be able to conduct talks." (Ha'aretz, 5 March 2002)
Section II of the Report provides an overview of Israel's violations of fundamental human rights and humanitarian norms during Operation "Defensive Wall" in April 2002 as documented by local and international human rights
organizations and humanitarian agencies: attacks on civilian population ("Protected Persons"), destruction of property, extra-judicial killings, detention and torture, use of "human shields," collective punishment, and denial of
Israel's pervasive lack of respect for fundamental human rights and humanitarian norms is joined by a chronic lack of international protection for these basic rights and norms. US-led international efforts to find a formula that will bring an end to the 'cycle of violence' and facilitate a return to political negotiations ("Mitchell-Tenet-Zinni process") have failed. The Mitchell fact-finding committee recommendations and the Tenet cease-fire plan did not include a single reference to international law and the protection of fundamental human rights and humanitarian norms.
An increasing number of international expert teams, as well as western and Arab diplomats have begun to suggest that the unsuccessful "bottom-up" approach leading from a cease-fire through confidence building to bilateral
negotiations should be abandoned and replaced by a new and internationally backed "top-down" approach. The latter is a new formula which, based on the conclusion that the two parties are unable to resolve the conflict bilaterally, calls upon the international community to lay out a comprehensive peace plan (along the lines
of the Saudi proposal), and to impose it on the parties by means of upgraded international involvement, including the possibility of some form of international monitoring/peace keeping force. This new formula currently under debate has yet to demonstrate a serious commitment to international law and relevant UN resolutions. free porn on http://www.fuckit.cc
The durability of any future political process between Israel and the PLO will depend, in large part, upon the willingness and effectiveness of the international community to uphold international law and fulfill its obligations in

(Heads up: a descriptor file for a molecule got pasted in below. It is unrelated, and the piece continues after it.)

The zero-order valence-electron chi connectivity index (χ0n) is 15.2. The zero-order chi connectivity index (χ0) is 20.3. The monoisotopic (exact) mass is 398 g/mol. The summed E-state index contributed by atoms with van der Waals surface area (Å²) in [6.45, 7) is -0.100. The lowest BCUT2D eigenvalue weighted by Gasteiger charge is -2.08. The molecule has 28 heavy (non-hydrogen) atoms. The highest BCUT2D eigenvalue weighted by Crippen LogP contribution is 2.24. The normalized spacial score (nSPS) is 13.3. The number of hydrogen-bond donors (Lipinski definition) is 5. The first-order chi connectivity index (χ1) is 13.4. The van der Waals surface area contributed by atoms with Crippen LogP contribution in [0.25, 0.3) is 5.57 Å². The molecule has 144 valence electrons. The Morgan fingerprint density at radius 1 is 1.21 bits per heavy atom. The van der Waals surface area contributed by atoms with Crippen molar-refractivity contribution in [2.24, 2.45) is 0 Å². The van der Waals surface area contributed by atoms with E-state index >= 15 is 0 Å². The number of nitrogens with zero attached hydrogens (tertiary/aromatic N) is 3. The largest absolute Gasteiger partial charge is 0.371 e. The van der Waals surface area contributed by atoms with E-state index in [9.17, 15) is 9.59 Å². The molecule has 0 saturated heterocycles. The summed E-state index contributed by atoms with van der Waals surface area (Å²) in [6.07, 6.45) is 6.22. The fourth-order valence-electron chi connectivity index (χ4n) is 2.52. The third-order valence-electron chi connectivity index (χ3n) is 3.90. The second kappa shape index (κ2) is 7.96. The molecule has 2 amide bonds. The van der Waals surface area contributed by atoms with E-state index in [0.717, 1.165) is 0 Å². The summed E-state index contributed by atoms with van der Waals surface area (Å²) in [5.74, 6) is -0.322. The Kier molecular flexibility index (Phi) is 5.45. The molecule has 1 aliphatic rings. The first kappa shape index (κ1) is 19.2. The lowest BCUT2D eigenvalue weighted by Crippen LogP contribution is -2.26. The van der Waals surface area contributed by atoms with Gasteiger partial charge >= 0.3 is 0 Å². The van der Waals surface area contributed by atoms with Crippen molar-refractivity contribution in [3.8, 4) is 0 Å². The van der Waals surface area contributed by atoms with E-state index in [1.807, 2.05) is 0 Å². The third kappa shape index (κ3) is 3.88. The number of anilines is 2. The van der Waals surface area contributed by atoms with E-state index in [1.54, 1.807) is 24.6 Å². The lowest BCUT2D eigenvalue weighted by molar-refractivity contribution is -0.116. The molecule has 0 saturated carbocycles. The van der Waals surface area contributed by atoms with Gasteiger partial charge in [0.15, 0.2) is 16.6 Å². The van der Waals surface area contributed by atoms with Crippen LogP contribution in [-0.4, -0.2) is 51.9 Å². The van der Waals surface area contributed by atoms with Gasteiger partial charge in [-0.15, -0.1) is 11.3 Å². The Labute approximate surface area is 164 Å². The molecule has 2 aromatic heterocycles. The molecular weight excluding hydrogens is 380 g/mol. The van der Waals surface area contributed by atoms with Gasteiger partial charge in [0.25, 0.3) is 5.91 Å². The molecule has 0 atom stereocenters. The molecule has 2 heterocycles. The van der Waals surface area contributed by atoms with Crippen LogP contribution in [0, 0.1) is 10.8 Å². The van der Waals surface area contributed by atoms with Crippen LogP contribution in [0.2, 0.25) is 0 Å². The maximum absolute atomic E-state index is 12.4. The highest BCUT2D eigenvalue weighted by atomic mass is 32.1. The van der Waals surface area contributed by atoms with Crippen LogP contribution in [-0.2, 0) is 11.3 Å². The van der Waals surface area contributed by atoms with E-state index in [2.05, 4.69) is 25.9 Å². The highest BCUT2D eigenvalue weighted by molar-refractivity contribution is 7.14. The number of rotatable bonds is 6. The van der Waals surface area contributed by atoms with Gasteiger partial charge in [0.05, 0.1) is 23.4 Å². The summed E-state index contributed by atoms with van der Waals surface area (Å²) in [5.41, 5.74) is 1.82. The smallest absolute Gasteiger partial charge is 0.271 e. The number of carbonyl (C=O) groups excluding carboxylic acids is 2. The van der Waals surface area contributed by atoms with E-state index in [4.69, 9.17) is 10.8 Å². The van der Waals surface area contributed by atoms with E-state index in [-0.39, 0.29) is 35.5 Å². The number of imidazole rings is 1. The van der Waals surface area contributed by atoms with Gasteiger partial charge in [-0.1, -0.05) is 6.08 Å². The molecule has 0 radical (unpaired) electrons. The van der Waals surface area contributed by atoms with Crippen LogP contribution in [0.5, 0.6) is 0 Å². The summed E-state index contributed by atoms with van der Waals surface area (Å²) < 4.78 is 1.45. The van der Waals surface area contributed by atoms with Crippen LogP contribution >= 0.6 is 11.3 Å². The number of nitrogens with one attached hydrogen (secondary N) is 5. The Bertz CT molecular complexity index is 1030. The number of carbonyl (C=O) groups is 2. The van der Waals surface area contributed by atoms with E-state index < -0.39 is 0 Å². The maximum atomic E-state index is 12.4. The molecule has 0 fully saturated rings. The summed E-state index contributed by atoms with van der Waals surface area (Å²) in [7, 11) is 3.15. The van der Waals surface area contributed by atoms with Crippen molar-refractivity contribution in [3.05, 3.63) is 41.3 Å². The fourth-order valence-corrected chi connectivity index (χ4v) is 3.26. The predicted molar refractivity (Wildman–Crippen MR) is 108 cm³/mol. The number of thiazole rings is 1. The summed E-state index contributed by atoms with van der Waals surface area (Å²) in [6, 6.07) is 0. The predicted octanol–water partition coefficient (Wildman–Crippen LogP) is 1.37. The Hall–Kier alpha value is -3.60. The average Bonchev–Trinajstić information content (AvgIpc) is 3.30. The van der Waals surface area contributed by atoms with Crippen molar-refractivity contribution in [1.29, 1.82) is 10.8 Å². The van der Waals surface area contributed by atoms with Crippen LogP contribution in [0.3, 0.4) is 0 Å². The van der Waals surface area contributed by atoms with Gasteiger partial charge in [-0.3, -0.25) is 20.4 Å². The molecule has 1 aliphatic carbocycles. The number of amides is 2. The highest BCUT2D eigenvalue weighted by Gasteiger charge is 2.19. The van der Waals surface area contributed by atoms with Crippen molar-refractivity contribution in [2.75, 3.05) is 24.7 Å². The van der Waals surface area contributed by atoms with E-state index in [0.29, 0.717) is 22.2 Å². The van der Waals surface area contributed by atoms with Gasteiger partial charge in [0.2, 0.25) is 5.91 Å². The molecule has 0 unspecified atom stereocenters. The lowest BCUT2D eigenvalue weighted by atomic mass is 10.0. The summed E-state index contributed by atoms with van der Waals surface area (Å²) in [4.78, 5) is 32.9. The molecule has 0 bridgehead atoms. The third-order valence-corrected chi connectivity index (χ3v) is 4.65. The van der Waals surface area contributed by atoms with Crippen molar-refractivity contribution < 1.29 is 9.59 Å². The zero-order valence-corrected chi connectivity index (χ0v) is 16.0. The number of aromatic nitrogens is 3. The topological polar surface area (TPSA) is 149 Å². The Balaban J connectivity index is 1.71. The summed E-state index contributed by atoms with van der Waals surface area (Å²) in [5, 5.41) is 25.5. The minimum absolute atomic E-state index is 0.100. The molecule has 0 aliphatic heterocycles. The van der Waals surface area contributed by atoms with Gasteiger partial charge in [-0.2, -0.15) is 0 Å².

full as set forth in 1945 Charter of the United Nations. Regardless of whether a solution to the Israeli-Palestinian conflict is negotiated between the parties or imposed by the international community, the terms of a solution
must be fully consistent with international law and UN resolutions.
Section III of the Report includes the following recommendations and agenda for action:
1. The international community must immediately put in place effective mechanisms to ensure the immediate cessation of all violations of fundamental human rights and humanitarian norms; the immediate implementation of recommendations of UN human rights organs, General Assembly and Security Council resolutions; long-term protection of fundamental human rights and humanitarian norms; that all peace agreements are fully consistent with international law and UN resolutions; and, an end to impunity.
2. There must be an independent investigation of the United Nations and individual member states concerning the
serious and protracted deficiency in international intervention to suppress "acts of aggression or other breaches of peace" and ensure protection of the fundamental human rights of civilians in the 1967 occupied Palestinian territories and respect for humanitarian norms.
3. An agenda for action must also include a strong popular component similar to the anti- apartheid movement to pressure members of the international community to adopt policies and measures that promote and uphold fundamental human rights and humanitarian norms as the foundation for a comprehensive, just and durable
solution to the Palestinian-Israeli conflict.